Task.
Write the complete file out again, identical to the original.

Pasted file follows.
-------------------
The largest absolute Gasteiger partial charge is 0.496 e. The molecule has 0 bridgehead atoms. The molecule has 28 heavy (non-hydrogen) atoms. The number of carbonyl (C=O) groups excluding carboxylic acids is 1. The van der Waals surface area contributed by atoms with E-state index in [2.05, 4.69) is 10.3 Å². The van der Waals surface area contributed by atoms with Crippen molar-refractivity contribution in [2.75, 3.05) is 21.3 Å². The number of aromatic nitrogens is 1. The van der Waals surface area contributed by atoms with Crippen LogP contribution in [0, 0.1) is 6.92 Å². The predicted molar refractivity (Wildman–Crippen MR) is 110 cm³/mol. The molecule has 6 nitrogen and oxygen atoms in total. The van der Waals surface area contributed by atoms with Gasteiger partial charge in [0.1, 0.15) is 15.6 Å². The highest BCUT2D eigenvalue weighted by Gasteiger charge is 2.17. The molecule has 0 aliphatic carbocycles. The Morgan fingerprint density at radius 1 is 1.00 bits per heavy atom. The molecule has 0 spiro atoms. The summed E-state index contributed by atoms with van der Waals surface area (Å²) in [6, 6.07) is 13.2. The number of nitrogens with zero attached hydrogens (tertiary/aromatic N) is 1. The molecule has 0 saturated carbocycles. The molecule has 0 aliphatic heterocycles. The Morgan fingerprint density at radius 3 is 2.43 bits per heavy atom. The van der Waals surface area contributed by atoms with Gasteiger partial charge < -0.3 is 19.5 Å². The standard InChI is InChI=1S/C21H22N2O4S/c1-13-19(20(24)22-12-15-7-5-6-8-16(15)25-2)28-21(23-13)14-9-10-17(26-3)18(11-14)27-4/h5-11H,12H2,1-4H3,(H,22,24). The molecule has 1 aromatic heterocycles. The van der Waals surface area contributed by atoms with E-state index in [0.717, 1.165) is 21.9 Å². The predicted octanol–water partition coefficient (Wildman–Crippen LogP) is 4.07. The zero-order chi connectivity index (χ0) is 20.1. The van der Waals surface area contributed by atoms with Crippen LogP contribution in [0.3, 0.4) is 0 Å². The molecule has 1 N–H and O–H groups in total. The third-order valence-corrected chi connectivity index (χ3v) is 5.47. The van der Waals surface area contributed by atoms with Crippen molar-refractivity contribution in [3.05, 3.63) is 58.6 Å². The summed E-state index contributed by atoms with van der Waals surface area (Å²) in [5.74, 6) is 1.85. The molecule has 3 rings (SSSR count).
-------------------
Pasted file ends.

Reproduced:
The largest absolute Gasteiger partial charge is 0.496 e. The molecule has 0 bridgehead atoms. The molecule has 28 heavy (non-hydrogen) atoms. The number of carbonyl (C=O) groups excluding carboxylic acids is 1. The van der Waals surface area contributed by atoms with E-state index in [2.05, 4.69) is 10.3 Å². The van der Waals surface area contributed by atoms with Crippen molar-refractivity contribution in [2.75, 3.05) is 21.3 Å². The number of aromatic nitrogens is 1. The van der Waals surface area contributed by atoms with Crippen LogP contribution in [0, 0.1) is 6.92 Å². The predicted molar refractivity (Wildman–Crippen MR) is 110 cm³/mol. The molecule has 6 nitrogen and oxygen atoms in total. The van der Waals surface area contributed by atoms with Gasteiger partial charge in [0.1, 0.15) is 15.6 Å². The highest BCUT2D eigenvalue weighted by Gasteiger charge is 2.17. The molecule has 0 aliphatic carbocycles. The Morgan fingerprint density at radius 1 is 1.00 bits per heavy atom. The molecule has 0 spiro atoms. The summed E-state index contributed by atoms with van der Waals surface area (Å²) in [6, 6.07) is 13.2. The number of nitrogens with zero attached hydrogens (tertiary/aromatic N) is 1. The molecule has 0 saturated carbocycles. The molecule has 0 aliphatic heterocycles. The Morgan fingerprint density at radius 3 is 2.43 bits per heavy atom. The van der Waals surface area contributed by atoms with Gasteiger partial charge < -0.3 is 19.5 Å². The standard InChI is InChI=1S/C21H22N2O4S/c1-13-19(20(24)22-12-15-7-5-6-8-16(15)25-2)28-21(23-13)14-9-10-17(26-3)18(11-14)27-4/h5-11H,12H2,1-4H3,(H,22,24). The molecule has 1 aromatic heterocycles. The van der Waals surface area contributed by atoms with E-state index in [0.717, 1.165) is 21.9 Å². The predicted octanol–water partition coefficient (Wildman–Crippen LogP) is 4.07. The zero-order chi connectivity index (χ0) is 20.1. The van der Waals surface area contributed by atoms with Crippen LogP contribution in [0.3, 0.4) is 0 Å². The molecule has 1 N–H and O–H groups in total. The third-order valence-corrected chi connectivity index (χ3v) is 5.47. The van der Waals surface area contributed by atoms with Crippen molar-refractivity contribution in [3.05, 3.63) is 58.6 Å². The summed E-state index contributed by atoms with van der Waals surface area (Å²) in [5.74, 6) is 1.85. The molecule has 3 rings (SSSR count).